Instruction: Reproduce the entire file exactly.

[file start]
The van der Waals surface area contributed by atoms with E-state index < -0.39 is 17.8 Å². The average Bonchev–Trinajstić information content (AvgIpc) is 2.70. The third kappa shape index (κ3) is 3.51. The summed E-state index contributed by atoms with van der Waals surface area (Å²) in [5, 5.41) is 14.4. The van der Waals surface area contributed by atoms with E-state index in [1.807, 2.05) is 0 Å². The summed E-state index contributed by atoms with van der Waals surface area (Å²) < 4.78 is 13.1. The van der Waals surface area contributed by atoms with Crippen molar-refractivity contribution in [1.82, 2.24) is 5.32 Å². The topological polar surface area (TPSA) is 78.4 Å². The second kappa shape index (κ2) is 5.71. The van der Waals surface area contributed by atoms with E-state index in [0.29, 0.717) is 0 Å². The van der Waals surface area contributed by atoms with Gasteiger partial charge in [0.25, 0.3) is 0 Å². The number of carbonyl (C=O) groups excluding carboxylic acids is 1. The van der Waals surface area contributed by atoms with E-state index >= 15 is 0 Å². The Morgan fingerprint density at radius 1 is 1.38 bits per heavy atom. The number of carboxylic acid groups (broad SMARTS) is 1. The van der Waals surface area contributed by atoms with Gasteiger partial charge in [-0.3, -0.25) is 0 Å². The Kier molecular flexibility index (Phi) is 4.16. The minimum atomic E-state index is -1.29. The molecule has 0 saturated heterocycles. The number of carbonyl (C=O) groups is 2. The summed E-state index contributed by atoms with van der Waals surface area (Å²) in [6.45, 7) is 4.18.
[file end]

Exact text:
The van der Waals surface area contributed by atoms with E-state index < -0.39 is 17.8 Å². The average Bonchev–Trinajstić information content (AvgIpc) is 2.70. The third kappa shape index (κ3) is 3.51. The summed E-state index contributed by atoms with van der Waals surface area (Å²) in [5, 5.41) is 14.4. The van der Waals surface area contributed by atoms with E-state index in [1.807, 2.05) is 0 Å². The summed E-state index contributed by atoms with van der Waals surface area (Å²) < 4.78 is 13.1. The van der Waals surface area contributed by atoms with Crippen molar-refractivity contribution in [1.82, 2.24) is 5.32 Å². The topological polar surface area (TPSA) is 78.4 Å². The second kappa shape index (κ2) is 5.71. The van der Waals surface area contributed by atoms with E-state index in [0.29, 0.717) is 0 Å². The van der Waals surface area contributed by atoms with Gasteiger partial charge in [0.25, 0.3) is 0 Å². The number of carbonyl (C=O) groups excluding carboxylic acids is 1. The van der Waals surface area contributed by atoms with E-state index >= 15 is 0 Å². The Morgan fingerprint density at radius 1 is 1.38 bits per heavy atom. The number of carboxylic acid groups (broad SMARTS) is 1. The van der Waals surface area contributed by atoms with Gasteiger partial charge in [-0.3, -0.25) is 0 Å². The Kier molecular flexibility index (Phi) is 4.16. The minimum atomic E-state index is -1.29. The molecule has 0 saturated heterocycles. The number of carbonyl (C=O) groups is 2. The summed E-state index contributed by atoms with van der Waals surface area (Å²) in [6.45, 7) is 4.18.